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Health & Fitness

Self-confidence heals the validation disease

 

Q “I have a big problem of constantly engaging in activities just to win validation from my group of friends. How can I kick off this habit? I feel imprisoned”

You sound like a most insecure person! Is this something new, or have you always been like that? If it is new, then you may have to seek help urgently in case you find there is an easy cure for what is clearly a serious problem. If on the other hand this has been your “personality” then the “cure” might be a little more difficult to put in place.

A few years ago, we saw a university student who was in similar shoes to yours. She had come from a leading all-girls school and had been admitted to university to study medicine. On account of her Form IV results, she was expected to settle down quickly into the course and generally breeze through the medical course.

When that did not happen, a number of questions were asked. Great urgency was felt by all when she failed her second semester exams. She had no record of failure in any past exam. She was an ‘A’ student from primary school who was liked by all the teachers. Upon this first time failure, concerns about her welfare were expressed and it was decided to seek her out.

When she was eventually located in her room at campus, there was shock and horror all round. The number of bottles found in her room told the story of a girl who was drinking heavily. Her room smelt worse than a pig sty and cigarette butts were strewn all over the dirty place, many of which were moulding.

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It was clear that something had gone wrong with this top student who was clearly unable to cope with her first year at university. Arrangements were made for her admission to a private mental health facility and the story that emerged was typical of so many others who at the age of 19 years “tasted” freedom for the first time, on entering university. Clearly nobody had prepared her for university and the freedoms that came with youth in the city.

On the first weekend, she had stayed in her room, much as she had done all her life in high school. A member of the Christian Union, she had enjoyed her own company, often in contemplative prayer and study. She was a prefect and often led prayers at school assembly.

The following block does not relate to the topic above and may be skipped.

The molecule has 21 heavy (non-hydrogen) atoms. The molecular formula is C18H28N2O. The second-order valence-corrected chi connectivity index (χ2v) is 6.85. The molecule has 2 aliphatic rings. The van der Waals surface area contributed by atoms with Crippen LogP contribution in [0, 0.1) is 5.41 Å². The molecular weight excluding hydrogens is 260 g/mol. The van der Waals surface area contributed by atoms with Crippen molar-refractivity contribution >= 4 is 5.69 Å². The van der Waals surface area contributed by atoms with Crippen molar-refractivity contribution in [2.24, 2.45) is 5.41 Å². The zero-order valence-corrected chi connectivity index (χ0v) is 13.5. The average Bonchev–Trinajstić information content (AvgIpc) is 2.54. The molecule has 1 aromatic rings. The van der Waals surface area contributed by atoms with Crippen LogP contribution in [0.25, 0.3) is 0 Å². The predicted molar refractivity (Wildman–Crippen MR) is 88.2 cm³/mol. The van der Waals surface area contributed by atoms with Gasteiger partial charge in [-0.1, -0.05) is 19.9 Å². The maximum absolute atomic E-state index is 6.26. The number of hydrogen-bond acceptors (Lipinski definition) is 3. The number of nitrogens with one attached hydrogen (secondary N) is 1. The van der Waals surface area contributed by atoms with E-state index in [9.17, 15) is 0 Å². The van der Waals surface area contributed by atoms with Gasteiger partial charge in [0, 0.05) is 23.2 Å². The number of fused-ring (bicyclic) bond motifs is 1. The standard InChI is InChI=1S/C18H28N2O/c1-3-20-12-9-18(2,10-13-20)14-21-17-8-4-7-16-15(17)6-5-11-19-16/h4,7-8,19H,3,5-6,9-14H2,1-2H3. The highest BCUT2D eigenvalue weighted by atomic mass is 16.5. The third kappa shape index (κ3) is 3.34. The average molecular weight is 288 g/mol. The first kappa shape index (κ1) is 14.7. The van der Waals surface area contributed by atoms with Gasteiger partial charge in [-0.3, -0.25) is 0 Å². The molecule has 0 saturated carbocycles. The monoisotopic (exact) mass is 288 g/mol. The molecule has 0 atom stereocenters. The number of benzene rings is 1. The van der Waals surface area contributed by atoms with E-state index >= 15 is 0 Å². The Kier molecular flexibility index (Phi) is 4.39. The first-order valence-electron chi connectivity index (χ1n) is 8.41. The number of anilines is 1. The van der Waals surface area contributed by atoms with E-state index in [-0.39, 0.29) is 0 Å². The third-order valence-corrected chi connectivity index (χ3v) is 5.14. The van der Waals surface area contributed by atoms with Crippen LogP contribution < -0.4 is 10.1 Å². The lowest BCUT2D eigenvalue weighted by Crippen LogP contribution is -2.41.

During the second week, she met some “city girls” who were fellow students, and who had established deep roots in the city. They easily persuaded her to go out with them the following week, and that was the beginning of the slippery slope, out of which she could not pull herself!

At first it was much teasing about her way of dressing and in general the way she carried herself. She was told that she was now at university, free from the rules of the headmistress, and away from the watchful eye of her mother, that she had an ID, she could go anywhere she pleased and did not need the permission of anybody.

She was convinced (perhaps like you) that without being in the crowd, she was nothing and life would pass her by. Her “friends” reasoned that the time to have fun is while at university because after that one would get married and be under the “rule of the husband”. University was the only time one was truly free.

Soon, she tasted a glass of white wine which “gave her good sleep”. She began to enjoy the company of the city girls who seemed to be on the fast lane of life. Soon she developed a severe form of FOMO (fear of missing out). She started to feel that if any of the girls was going out, she “needed” to be there otherwise she might miss out on all the fun!

Once or twice she had missed classes because of late nights and severe headaches. The other girls seemed to cope with life on the fast lane. They did not go out as often as she did, because she was the only one who needed “validation” from all her friends. Freedom was a new toy for her. She did not know how to handle it.

One day she woke up in a lodging and had no recollection of how she got there. She had lost both her memory and her virginity. Life went from bad to worse. Now she felt she needed to get validation not only from the girls, but from boys as well. She got to “know” many of the boys, but sadly they kept moving on. In the end, the only thing that “validated” her was alcohol and cannabis. She got the help that she clearly needed.

Many weeks of therapy were followed by a return of her self-confidence, and the last we heard of her, she was in final year of her studies.

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